5 Quick (But Important) Tips for ESTA

by Carolyn Szaiff Alvarez

The Electronic System for Travel Authorization (or ESTA, as it is commonly known) is an automated system that determines the eligibility of visitors to travel to the United States under the Visa Waiver Program (VWP). The VWP enables most foreign nationals from participating countries to travel to the US for tourism or business without first obtaining a visa, if they meet certain requirements. These prospective travelers are required to demonstrate their eligibility for the VWP by applying for travel authorization via ESTA prior to boarding a plane or vessel bound for the US. Through ESTA, the US government compares the applicant’s personal information against various databases in order to determine whether there is a law enforcement or security reason to deem that person ineligible to travel to the US under the VWP. While the ESTA is valid for two years or until the applicant’s passport expires, the actual permitted stay in the US on the VWP is only ninety days at a time.

Here are five tips to help foreign nationals with ESTA:


There is no need to use an immigration attorney to apply for travel authorization via ESTA. While there are services and travel agents that will assist with the process for a fee, we find this to be an unnecessary cost. The application is straightforward and takes about five minutes and $14 to complete. That said, foreign nationals who have been arrested, cautioned, or who have experienced immigration issues in the past may need the assistance of a lawyer to ensure they answer questions correctly.


Foreign nationals must complete the ESTA application at least seventy-two hours in advance of trips to the US. Due to changes in ESTA application processing, CBP says that “real-time approvals will no longer be available.” Although not mandatory, CBP strongly recommends that travelers apply for their ESTA “at the time of booking their trip and no later than 72 hours prior to departure.” CPB notes that applicants “who apply on the same day of their flight’s departure risk not having an approved ESTA prior to their scheduled departure.” While completing the application, foreign nationals should have the following handy: passport, the address of where they will be staying in the US, and flight details. Once foreign nationals complete the ESTA application, they should keep the application number somewhere safe.  While foreign nationals are not required to bring a printout of the application when they travel to the US, we still recommend that they keep a printout for their records. A printout is also useful if they need to later change any information.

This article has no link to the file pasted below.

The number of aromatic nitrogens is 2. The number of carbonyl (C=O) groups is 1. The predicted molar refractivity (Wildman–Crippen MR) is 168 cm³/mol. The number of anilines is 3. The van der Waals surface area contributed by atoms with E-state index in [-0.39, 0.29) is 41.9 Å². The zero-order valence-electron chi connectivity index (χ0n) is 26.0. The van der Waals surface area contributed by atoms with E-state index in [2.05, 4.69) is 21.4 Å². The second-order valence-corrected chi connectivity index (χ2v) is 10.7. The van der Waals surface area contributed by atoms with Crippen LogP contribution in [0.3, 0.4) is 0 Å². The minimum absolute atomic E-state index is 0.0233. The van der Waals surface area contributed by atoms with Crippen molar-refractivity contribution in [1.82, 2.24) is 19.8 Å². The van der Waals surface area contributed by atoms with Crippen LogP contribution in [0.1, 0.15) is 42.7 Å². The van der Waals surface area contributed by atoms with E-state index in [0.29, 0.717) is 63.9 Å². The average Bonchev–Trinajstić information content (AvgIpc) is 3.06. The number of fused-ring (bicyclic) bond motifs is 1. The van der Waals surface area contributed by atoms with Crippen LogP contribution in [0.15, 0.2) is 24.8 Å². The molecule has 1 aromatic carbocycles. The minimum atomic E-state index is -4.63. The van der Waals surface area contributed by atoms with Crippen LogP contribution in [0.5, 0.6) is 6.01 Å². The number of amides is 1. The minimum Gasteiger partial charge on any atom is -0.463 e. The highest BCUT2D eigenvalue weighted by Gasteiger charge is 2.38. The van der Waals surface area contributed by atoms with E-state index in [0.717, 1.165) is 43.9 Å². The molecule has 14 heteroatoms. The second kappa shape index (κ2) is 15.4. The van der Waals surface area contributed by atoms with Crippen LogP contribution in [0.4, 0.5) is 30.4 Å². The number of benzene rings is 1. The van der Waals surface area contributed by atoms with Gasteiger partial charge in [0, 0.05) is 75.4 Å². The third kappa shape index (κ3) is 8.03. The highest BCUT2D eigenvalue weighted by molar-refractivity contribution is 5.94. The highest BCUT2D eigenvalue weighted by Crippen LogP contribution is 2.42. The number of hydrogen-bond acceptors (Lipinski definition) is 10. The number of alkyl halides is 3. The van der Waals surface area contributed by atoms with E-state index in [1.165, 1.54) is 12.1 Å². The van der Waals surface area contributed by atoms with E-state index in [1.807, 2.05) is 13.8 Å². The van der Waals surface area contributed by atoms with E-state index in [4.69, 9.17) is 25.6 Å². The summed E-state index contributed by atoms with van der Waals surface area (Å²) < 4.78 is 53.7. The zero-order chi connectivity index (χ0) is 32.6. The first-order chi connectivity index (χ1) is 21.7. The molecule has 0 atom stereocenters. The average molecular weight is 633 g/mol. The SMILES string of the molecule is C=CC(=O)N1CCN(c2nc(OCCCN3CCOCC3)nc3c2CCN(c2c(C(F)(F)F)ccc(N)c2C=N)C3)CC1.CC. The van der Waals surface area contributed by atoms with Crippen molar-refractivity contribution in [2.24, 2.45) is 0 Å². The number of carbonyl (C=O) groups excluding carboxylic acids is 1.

Once the ESTA application has been submitted, foreign nationals are only permitted to update their email address and the address of where they will be staying in the US.  Foreign nationals are required to reapply for ESTA authorization if there are any other changes. This includes travel to Iraq, Syria, Iran, Sudan, Libya, Somalia, or Yemen on or after March 1, 2011, getting a new passport, or denial of a visa at the US Embassy/Consulate, among other changes.


If foreign nationals have previously received ESTA authorization, they must remember to renew it in time for additional future trips to the US. ESTA authorization is valid only for two years or until the passport expires, whichever is sooner.


Foreign nationals must disclose any prior arrests (anywhere in the world) and immigration issues (e.g., denial of a US visa, denial of entry into the US, and so on) on the ESTA application. If foreign nationals do not, this could be construed as fraud, which may make applicants inadmissible to the US. As mentioned above, foreign nationals should consider speaking with an immigration lawyer about their previous immigration or legal problems and how they may impact their visa applications.

Entering the US

If the ESTA system determines that foreign nationals are eligible under the VWP, they may travel to the US. Note, however, that authorization via ESTA does not determine whether a traveler is admissible to the US—this is determined by Customs and Border Protection (CBP) officers when the traveler arrives in the US. The CBP officer may determine that the traveler is inadmissible under the VWP or for any reason under US immigration law. This may include prior arrests, medical reasons, drug and alcohol issues, or other reasons. Once travelers pass through CBP, however, they have officially arrived in the US. Welcome to America! We hope you enjoy your stay!